• One current student actually worked in sweatshop conditions in the Mexican food packaging industry (paid per box rather than by the hour, this student made far below minimum wage).

So what can be done?

We could recognize those of our licensees that have verifiably high-quality business practices. At least one exists: Alta Gracia, a factory specializing in collegiate logo apparel in the Dominican Republic. Currently, Duke University carries 23 items by this label. (Check out the style at www.shopdukestores.duke.edu and www.altragraciaapparel.com.) By contrast, Fresno State’s Kennel Bookstore carries only two. Critically, both of these items—a single shirt and sweatshirt style—are priced more competitively for students than comparable items produced by brands with higher advertising costs (e.g., Nike and Adidas).

We should also recognize the likelihood that some Fresno State licensees, despite promises to the university, may be sourcing apparel through factories where laws protecting workers are easily broken. In the spirit of Rev. Dr. Martin Luther King, Jr., we’re not out to put the apparel companies out of business “but rather to put justice in business.” A boycott of these brands would abandon these workers to a period of unemployment for which they have no savings. Rather, recognizing that these workers are a part of our university community, our aim should be to ensure they are treated fairly.

To date, two organizations exist to help end labor abuses in university apparel supply chains: the Fair Labor Association (FLA) and the Worker Rights Consortium (WRC). The first, however, is disproportionately influenced by the same corporations it is supposed to control. A full third of the FLA’s governing board is made up of corporate representatives and, under the FLA Charter Document, internal monitoring is accepted as a legitimate means to detect and correct abuses in factories.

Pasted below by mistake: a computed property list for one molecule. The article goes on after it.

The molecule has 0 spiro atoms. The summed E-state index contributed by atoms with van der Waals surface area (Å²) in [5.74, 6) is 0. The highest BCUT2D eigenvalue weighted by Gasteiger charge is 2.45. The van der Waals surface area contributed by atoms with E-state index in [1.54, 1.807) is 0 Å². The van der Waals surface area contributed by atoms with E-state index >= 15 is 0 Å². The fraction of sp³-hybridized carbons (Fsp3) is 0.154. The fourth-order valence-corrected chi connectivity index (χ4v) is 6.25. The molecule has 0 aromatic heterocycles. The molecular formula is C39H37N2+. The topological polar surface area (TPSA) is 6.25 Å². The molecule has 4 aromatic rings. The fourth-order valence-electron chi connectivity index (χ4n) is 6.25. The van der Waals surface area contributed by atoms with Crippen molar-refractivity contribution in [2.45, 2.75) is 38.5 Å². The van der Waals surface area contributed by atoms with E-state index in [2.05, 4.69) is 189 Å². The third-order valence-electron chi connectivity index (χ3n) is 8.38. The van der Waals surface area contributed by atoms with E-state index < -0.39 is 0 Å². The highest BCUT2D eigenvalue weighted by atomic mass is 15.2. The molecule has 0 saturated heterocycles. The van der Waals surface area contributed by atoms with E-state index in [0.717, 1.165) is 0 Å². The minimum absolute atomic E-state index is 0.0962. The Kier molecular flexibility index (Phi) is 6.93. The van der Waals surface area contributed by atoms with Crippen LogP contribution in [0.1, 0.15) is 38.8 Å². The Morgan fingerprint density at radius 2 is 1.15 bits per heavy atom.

By contrast, the WRC is an independent 501(c)(3) labor monitor. For the past 12 years, this organization has been conducting factory investigations around the world, reporting its findings to affiliates and working with these affiliates to help them help their licensees abide by their previous promises to workers in the source factories with which they do business.

Currently, 16 high schools and 180 universities, including Duke, California State University, Fullerton, and all 10 University of California campuses are affiliated with the WRC. More than 40 universities have additionally committed to the Designated Supplier Program (DSP), the WRC’s program to phase sweatshops out of university supply chains.

Fresno State, the CSU, and every other public and private university should commit themselves to ensuring their agreements are honored.

*****

Andrea Wilson is a sociology major and Humanics Scholar at Fresno State. Recently, she has worked with other scholars to raise awareness about alternatives to sweatshop slavery in university apparel supply chains. Contact her at 77andrusha88@gmail.com.

Fresno State Response

Deborah Adishian-Astone, associate vice president for auxiliary operations, whose responsibilities include oversight of the Kennel Bookstore at Fresno State, responded to this article with the following statement:

“The Kennel Bookstore has procedures and documentation in place to ensure we are not purchasing apparel from vendors who subscribe to unfair labor practices. The Bookstore works in coordination with our Athletic Department to ensure all vendors are approved through the Collegiate Licensing Company. It is our practice to offer a variety of clothing styles that are popular with our students and which are competitively priced. Currently, the Bookstore does sell two Alta Garcia items, however, the demand has been limited.”

  • Mike Rhodes is the executive director of theCommunity Alliance newspaper and author of the book Dispatches from the War Zone, about homelessness in Fresno. www.mikerhodes.us is his website. Contact him at mikerhodes@comcast.net.